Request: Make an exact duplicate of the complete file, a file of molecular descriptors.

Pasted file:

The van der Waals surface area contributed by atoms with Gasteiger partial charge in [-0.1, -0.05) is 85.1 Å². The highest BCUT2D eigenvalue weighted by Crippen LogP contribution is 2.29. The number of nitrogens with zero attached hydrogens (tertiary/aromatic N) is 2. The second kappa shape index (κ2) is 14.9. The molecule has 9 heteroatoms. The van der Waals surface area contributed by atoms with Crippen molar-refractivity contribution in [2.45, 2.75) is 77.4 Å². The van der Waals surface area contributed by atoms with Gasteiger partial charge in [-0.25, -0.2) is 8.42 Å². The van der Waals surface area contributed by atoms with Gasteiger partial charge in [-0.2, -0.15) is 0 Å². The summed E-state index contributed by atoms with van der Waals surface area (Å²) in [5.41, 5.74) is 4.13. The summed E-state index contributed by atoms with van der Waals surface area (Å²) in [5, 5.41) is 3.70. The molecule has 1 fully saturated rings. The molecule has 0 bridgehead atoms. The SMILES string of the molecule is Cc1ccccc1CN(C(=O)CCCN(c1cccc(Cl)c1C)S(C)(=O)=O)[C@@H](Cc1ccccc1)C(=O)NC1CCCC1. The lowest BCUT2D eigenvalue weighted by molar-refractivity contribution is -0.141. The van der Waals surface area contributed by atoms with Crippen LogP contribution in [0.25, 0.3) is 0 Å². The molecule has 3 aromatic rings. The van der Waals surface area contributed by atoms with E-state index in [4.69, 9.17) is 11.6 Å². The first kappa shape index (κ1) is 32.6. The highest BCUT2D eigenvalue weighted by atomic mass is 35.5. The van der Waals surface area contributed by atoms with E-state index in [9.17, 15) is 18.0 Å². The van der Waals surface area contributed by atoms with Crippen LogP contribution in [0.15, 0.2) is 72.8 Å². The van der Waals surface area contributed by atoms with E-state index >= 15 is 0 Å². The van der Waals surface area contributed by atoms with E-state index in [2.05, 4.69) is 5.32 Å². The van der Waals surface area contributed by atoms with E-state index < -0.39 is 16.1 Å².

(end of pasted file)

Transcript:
The van der Waals surface area contributed by atoms with Gasteiger partial charge in [-0.1, -0.05) is 85.1 Å². The highest BCUT2D eigenvalue weighted by Crippen LogP contribution is 2.29. The number of nitrogens with zero attached hydrogens (tertiary/aromatic N) is 2. The second kappa shape index (κ2) is 14.9. The molecule has 9 heteroatoms. The van der Waals surface area contributed by atoms with Crippen molar-refractivity contribution in [2.45, 2.75) is 77.4 Å². The van der Waals surface area contributed by atoms with Gasteiger partial charge in [-0.25, -0.2) is 8.42 Å². The van der Waals surface area contributed by atoms with Gasteiger partial charge in [-0.2, -0.15) is 0 Å². The summed E-state index contributed by atoms with van der Waals surface area (Å²) in [5.41, 5.74) is 4.13. The summed E-state index contributed by atoms with van der Waals surface area (Å²) in [5, 5.41) is 3.70. The molecule has 1 fully saturated rings. The molecule has 0 bridgehead atoms. The SMILES string of the molecule is Cc1ccccc1CN(C(=O)CCCN(c1cccc(Cl)c1C)S(C)(=O)=O)[C@@H](Cc1ccccc1)C(=O)NC1CCCC1. The lowest BCUT2D eigenvalue weighted by molar-refractivity contribution is -0.141. The van der Waals surface area contributed by atoms with Crippen LogP contribution in [0.25, 0.3) is 0 Å². The molecule has 3 aromatic rings. The van der Waals surface area contributed by atoms with E-state index in [4.69, 9.17) is 11.6 Å². The first kappa shape index (κ1) is 32.6. The highest BCUT2D eigenvalue weighted by atomic mass is 35.5. The van der Waals surface area contributed by atoms with E-state index in [9.17, 15) is 18.0 Å². The van der Waals surface area contributed by atoms with Crippen LogP contribution in [0.15, 0.2) is 72.8 Å². The van der Waals surface area contributed by atoms with E-state index >= 15 is 0 Å². The van der Waals surface area contributed by atoms with E-state index in [2.05, 4.69) is 5.32 Å². The van der Waals surface area contributed by atoms with E-state index < -0.39 is 16.1 Å².